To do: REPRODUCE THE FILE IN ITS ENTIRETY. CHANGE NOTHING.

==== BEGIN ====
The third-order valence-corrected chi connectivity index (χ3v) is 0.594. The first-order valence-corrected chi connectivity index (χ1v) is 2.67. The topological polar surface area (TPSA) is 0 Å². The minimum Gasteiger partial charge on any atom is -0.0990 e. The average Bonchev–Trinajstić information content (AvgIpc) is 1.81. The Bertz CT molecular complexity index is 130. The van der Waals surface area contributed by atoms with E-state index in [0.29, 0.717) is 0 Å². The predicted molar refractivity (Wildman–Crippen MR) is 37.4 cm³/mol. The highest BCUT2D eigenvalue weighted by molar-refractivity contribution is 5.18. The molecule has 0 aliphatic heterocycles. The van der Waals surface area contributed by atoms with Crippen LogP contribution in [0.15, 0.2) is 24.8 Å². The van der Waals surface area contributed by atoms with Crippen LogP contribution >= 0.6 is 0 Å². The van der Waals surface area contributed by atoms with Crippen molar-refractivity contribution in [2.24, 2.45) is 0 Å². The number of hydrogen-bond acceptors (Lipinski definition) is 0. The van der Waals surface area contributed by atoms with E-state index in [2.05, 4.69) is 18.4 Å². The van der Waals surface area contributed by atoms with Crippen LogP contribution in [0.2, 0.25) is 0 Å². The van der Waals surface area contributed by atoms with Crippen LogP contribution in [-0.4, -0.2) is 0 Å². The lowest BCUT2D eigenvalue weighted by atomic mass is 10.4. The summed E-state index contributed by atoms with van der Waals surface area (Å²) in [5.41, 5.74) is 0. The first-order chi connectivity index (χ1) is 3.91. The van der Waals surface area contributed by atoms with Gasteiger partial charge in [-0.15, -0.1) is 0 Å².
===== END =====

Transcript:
The third-order valence-corrected chi connectivity index (χ3v) is 0.594. The first-order valence-corrected chi connectivity index (χ1v) is 2.67. The topological polar surface area (TPSA) is 0 Å². The minimum Gasteiger partial charge on any atom is -0.0990 e. The average Bonchev–Trinajstić information content (AvgIpc) is 1.81. The Bertz CT molecular complexity index is 130. The van der Waals surface area contributed by atoms with E-state index in [0.29, 0.717) is 0 Å². The predicted molar refractivity (Wildman–Crippen MR) is 37.4 cm³/mol. The highest BCUT2D eigenvalue weighted by molar-refractivity contribution is 5.18. The molecule has 0 aliphatic heterocycles. The van der Waals surface area contributed by atoms with Crippen LogP contribution in [0.15, 0.2) is 24.8 Å². The van der Waals surface area contributed by atoms with Crippen LogP contribution >= 0.6 is 0 Å². The van der Waals surface area contributed by atoms with Crippen molar-refractivity contribution in [2.24, 2.45) is 0 Å². The number of hydrogen-bond acceptors (Lipinski definition) is 0. The van der Waals surface area contributed by atoms with E-state index in [2.05, 4.69) is 18.4 Å². The van der Waals surface area contributed by atoms with Crippen LogP contribution in [0.2, 0.25) is 0 Å². The van der Waals surface area contributed by atoms with Crippen LogP contribution in [-0.4, -0.2) is 0 Å². The lowest BCUT2D eigenvalue weighted by atomic mass is 10.4. The summed E-state index contributed by atoms with van der Waals surface area (Å²) in [5.41, 5.74) is 0. The first-order chi connectivity index (χ1) is 3.91. The van der Waals surface area contributed by atoms with Gasteiger partial charge in [-0.15, -0.1) is 0 Å².